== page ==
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Barbara Mar 8th, 1999 02:30 PM

Help Translating Menus!
I had a successful trip to Switzerland last fall, and the only real difficulty my husband and I encountered was trying to decipher all the items on menus at restaurants. Does anyone have any tips or suggestions? Is there some sort of translator for food items? Thanks for the input!

Cheryl Z. Mar 8th, 1999 02:39 PM

<BR>Barbara, I carry little paperback phrasebooks to help me out. They always have food listings. I'm a vegetarian too, and these have often helped.

Flora Mar 8th, 1999 04:16 PM

I carry the Marling Menu-Master. I have one for Italy and one for France. They also publish for Germany and Spain. It is very complete and small enough so that you will not be conspicuous at the table. Good luck.

Donna Mar 8th, 1999 08:48 PM

I took a menu translator to Switzerland which was enormously helpful - once I realized that you had to look up each and every syllable. It's best to familiarize yourself with the local specialties, and figure out ahead of your trip the words for foods you particularly like, and those you don't. I wish I had discovered "Veal Zurich" earlier in our trip.

Doug Mar 9th, 1999 03:31 AM

Get the Marling Menu-Master series. I bought mine 15 years ago and am still using them. I've even found interesting dishes in the guide that weren't on the establishment's menu, and after showing it to the waiter, the chef willingly created that item for me. The chefs at the Ratskeller in Munchen came out of the kitchen to see how much we enjoyed their "experiment" with an unfamiliar veal dish - it was fantastic.

Joanne Mar 10th, 1999 07:43 AM

I have been a firm believer in taking along phrasebooks - last week, I bought a Franklin 5 language European translator. It cost $19, and is about the size of a credit card. I played with it for awhile, then gave it to my kids. They were able to very quickly figure out how to use it, then they taught me! It is extremely simple. For instance, type "train". It will not only give you the noun and verb, but will suggest 13 other related phrases, such as "at what platform does the train to _____ leave?" and "Where can I purchase a train ticket?" etc. <BR> <BR>We worked on ordering in French and Italian, and it similarly works very well. I was surprised at how efficient it was.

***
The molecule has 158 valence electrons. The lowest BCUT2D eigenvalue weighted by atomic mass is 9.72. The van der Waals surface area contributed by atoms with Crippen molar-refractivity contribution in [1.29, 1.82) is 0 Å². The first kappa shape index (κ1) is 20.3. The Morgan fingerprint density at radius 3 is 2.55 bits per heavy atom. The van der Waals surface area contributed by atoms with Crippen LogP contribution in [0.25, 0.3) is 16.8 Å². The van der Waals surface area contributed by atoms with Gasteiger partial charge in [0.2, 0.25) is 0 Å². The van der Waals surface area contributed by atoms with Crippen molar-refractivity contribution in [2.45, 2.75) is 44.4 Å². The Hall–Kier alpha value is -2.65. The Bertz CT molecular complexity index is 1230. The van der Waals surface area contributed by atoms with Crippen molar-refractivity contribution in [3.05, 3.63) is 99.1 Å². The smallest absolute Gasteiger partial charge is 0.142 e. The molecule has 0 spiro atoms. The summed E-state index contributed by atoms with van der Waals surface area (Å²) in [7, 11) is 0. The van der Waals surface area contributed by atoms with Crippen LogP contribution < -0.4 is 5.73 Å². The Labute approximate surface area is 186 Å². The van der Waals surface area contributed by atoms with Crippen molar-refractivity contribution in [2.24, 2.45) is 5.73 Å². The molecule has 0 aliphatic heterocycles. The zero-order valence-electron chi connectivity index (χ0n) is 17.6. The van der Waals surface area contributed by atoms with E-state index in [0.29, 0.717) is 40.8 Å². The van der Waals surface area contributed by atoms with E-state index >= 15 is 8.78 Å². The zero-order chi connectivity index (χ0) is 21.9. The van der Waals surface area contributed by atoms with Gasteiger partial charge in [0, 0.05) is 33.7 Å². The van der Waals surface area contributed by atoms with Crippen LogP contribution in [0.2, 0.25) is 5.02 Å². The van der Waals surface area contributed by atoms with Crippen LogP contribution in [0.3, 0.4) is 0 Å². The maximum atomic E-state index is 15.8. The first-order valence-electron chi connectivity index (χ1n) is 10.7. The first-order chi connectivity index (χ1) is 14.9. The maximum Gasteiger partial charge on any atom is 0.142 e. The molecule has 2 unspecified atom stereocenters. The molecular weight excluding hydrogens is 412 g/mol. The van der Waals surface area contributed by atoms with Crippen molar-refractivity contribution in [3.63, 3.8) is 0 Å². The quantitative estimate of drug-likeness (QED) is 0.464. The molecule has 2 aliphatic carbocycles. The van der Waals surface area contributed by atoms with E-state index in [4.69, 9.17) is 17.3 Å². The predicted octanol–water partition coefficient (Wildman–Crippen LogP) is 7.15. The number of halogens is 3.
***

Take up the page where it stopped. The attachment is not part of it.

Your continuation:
Caryn Mar 10th, 1999 12:33 PM

Brush up on the language of your destination country by using this website: <BR> <BR>

kel Mar 10th, 1999 06:51 PM

<BR>Joanne, Can you tell me where you purchased your Franklin translator? <BR>I will be traveling alone and having an electronic translator will give me a little more sense of security and will take up much less room than several phrasebooks.

Bob Brown Mar 11th, 1999 05:50 AM

ditto on the Franklin Translator. <BR>I would like to get one. <BR>But where?? <BR>

Joanne Mar 11th, 1999 06:03 AM

I bought my translator at Best Buy in Minneapolis. I don't know if that is a national chain or not, but any electronics store should carry it. Otherwise, go to this website. They offer the product at $25, still a great deal. <BR> <BR> <BR> <BR>My model number is twe106a <BR> <BR>Have fun!

Bob Brown Mar 11th, 1999 07:10 AM

Best Buy is national; at least, we have the in Georgia - including Athens. <BR>Thanks so very much for your information. I have seen those gadgets, but never in a place where I could test them. I got burned on a language course on CD;s. It was said to be one used by the State Department. I found it to be of poor quality sound wise and language wise. Endless repeating of <BR>semi useless sentences like Wo sind die Zigarren? Sie sind dort druben. <BR>And Wo ist der Banhof? Er ist dort druben. Or some such nonesene repeated ad infinitum ad naseum. But nothing about food or getting a hotel room. <BR>